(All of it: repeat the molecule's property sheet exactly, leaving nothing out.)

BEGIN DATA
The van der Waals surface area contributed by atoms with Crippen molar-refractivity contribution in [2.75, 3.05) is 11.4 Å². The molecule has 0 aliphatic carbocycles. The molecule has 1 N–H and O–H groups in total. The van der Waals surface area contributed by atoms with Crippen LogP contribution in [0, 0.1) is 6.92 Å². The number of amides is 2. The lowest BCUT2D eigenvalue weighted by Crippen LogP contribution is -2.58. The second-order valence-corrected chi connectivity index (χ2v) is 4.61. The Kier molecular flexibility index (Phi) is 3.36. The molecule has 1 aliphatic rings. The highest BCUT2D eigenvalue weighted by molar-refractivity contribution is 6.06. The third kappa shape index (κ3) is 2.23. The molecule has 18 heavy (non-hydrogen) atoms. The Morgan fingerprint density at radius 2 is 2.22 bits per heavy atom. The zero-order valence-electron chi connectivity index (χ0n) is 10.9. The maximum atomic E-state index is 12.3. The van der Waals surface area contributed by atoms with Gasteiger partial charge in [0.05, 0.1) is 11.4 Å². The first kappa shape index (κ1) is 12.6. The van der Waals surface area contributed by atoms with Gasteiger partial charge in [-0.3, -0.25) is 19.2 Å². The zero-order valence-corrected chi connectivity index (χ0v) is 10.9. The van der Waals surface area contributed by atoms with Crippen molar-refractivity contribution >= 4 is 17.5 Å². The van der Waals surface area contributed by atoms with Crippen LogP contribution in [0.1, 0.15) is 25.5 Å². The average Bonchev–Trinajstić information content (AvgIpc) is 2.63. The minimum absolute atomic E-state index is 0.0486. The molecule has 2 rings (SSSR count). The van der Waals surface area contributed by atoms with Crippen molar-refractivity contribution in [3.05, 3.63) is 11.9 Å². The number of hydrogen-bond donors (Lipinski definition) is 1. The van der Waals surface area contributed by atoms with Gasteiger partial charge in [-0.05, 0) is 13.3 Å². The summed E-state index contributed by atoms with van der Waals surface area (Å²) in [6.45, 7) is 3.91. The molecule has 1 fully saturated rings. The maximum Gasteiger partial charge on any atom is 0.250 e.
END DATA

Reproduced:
The van der Waals surface area contributed by atoms with Crippen molar-refractivity contribution in [2.75, 3.05) is 11.4 Å². The molecule has 0 aliphatic carbocycles. The molecule has 1 N–H and O–H groups in total. The van der Waals surface area contributed by atoms with Crippen LogP contribution in [0, 0.1) is 6.92 Å². The number of amides is 2. The lowest BCUT2D eigenvalue weighted by Crippen LogP contribution is -2.58. The second-order valence-corrected chi connectivity index (χ2v) is 4.61. The Kier molecular flexibility index (Phi) is 3.36. The molecule has 1 aliphatic rings. The highest BCUT2D eigenvalue weighted by molar-refractivity contribution is 6.06. The third kappa shape index (κ3) is 2.23. The molecule has 18 heavy (non-hydrogen) atoms. The Morgan fingerprint density at radius 2 is 2.22 bits per heavy atom. The zero-order valence-electron chi connectivity index (χ0n) is 10.9. The maximum atomic E-state index is 12.3. The van der Waals surface area contributed by atoms with Gasteiger partial charge in [0.05, 0.1) is 11.4 Å². The first kappa shape index (κ1) is 12.6. The van der Waals surface area contributed by atoms with Gasteiger partial charge in [-0.3, -0.25) is 19.2 Å². The zero-order valence-corrected chi connectivity index (χ0v) is 10.9. The van der Waals surface area contributed by atoms with Crippen molar-refractivity contribution >= 4 is 17.5 Å². The van der Waals surface area contributed by atoms with Crippen LogP contribution in [0.1, 0.15) is 25.5 Å². The average Bonchev–Trinajstić information content (AvgIpc) is 2.63. The minimum absolute atomic E-state index is 0.0486. The molecule has 2 rings (SSSR count). The van der Waals surface area contributed by atoms with Crippen molar-refractivity contribution in [3.05, 3.63) is 11.9 Å². The number of hydrogen-bond donors (Lipinski definition) is 1. The van der Waals surface area contributed by atoms with Gasteiger partial charge in [-0.05, 0) is 13.3 Å². The summed E-state index contributed by atoms with van der Waals surface area (Å²) in [6.45, 7) is 3.91. The molecule has 1 fully saturated rings. The maximum Gasteiger partial charge on any atom is 0.250 e.